Christmas is a crucial fundraising opportunity for charities to tap into seasonal goodwill and raise money for the year ahead. So, how do you make your cause stand out at such a busy time? We’ve looked at some of the charities that go beyond the traditional shoe box appeals and carol concerts to maximise their fundraising potential at Christmas.
Innovative charities tap into current trends to create exciting campaigns that engage and resonate. One example is Save the Children, who has tapped into the current ‘Christmas jumper’ trend. Originally a social media phenomenon, based on people posting pictures of their ‘ugly’ and passé Christmas-themed jumpers, Save the Children has harnessed the current zeitgeist and on Friday 13 December is encouraging schools and workplaces to embrace the Christmas spirit and proudly don a ‘festive fleece’, for a small donation to the charity. The campaign has achieved huge visibility this year, because it’s a simple way for people to get involved. Also, it has great social media potential because people can easily post pictures of themselves in their jumpers and show their support for the cause.
Charities are also harnessing the Christmas spirit with more challenging physical sponsorship events. ‘Santa Runs’ have emerged over the past few years and take place across the country in the lead up to Christmas. Runners, dressed in full Father Christmas outfits, have the option to complete a 5 or 10 km race at their own pace, making this fun event accessible for all ages and abilities. The aim is to encourage as many people to take part as possible and last year at one event in Victoria Park, East London, over 2,000 people turned up dressed as Santa to raise money for various good causes.
Louise Taylor from The Brain Tumour Charity, which has a number of supporters taking part in Santa runs said: “They are a great way for supporters to fundraise in a team and the fancy dress aspect provides a novelty factor that attracts more spectators on the day and creates a really fun, festive atmosphere at the event. We’re finding it is becoming a part of many people’s Christmas traditions, whether they enter with friends, family or colleagues.”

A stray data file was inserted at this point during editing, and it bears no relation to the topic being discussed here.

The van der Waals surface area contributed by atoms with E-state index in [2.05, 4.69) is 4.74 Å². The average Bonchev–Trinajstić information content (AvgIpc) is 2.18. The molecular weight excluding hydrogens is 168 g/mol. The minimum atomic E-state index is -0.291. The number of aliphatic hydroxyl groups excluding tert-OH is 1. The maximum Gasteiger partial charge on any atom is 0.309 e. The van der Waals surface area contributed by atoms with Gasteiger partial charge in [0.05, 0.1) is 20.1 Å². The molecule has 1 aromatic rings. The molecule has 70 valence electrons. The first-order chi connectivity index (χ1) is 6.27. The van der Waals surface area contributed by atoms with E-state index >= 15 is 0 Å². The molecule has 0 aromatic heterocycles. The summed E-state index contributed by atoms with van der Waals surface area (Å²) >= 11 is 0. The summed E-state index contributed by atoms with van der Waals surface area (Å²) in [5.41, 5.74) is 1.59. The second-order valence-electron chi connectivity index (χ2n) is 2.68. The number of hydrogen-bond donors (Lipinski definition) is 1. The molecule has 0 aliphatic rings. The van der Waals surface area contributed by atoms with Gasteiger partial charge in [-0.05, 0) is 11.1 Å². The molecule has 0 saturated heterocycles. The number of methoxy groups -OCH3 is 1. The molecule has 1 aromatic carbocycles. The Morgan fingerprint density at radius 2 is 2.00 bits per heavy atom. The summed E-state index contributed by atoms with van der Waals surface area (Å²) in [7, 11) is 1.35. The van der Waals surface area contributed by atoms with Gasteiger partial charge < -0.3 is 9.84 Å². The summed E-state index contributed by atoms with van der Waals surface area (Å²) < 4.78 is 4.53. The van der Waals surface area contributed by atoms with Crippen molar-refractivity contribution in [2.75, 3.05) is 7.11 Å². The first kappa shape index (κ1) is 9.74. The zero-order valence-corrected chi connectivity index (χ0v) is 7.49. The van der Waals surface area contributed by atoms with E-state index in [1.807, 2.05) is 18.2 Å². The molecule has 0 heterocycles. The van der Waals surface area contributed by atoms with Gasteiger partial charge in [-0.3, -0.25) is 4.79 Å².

“Although it’s an emerging trend we find that fundraisers tend to sign up once they’ve celebrated Halloween and Bonfire Night. The festive period is a busy time for us but given the Santa runs’ popularity, we always prepare for impromptu, late sign ups to these events.”
With fundraisers often taking part at the last minute, BT’s MyDonate offers a quick and easy-to-use way to collect sponsorship for these events. Not only is registration simple, but unlike other similar sites, MyDonate doesn’t charge charitable organisations a setup fee, subscription fee or commission which means 100% of the donation goes to the cause (apart from the debit or credit card charges made by the donor’s bank).
However, sponsorship isn’t the only way to harness the Christmas spirit. For millions of children across the UK, the countdown to Christmas begins when they send a letter to Santa hoping he’ll visit their house with a sack of presents. The NSPCC have tapped into this holiday tradition and come up with the perfect treat for excited children – parents can purchase a personalised letter from Santa. For a suggested donation of £5 to the NSPCC, a child will receive a fun, colourful and personalised letter, with a festive story tailored to their age.
While there’s lots of competition for charitable support at Christmas, these innovative approaches to fundraising show that by thinking beyond the traditional, charities can stand out and have real impact. No matter what the time of year it’s always important to accrue supporters, but encouraging people to embrace the Christmas spirit and fundraise in a fun and original way allows charities to build their support base and create potential long term donors.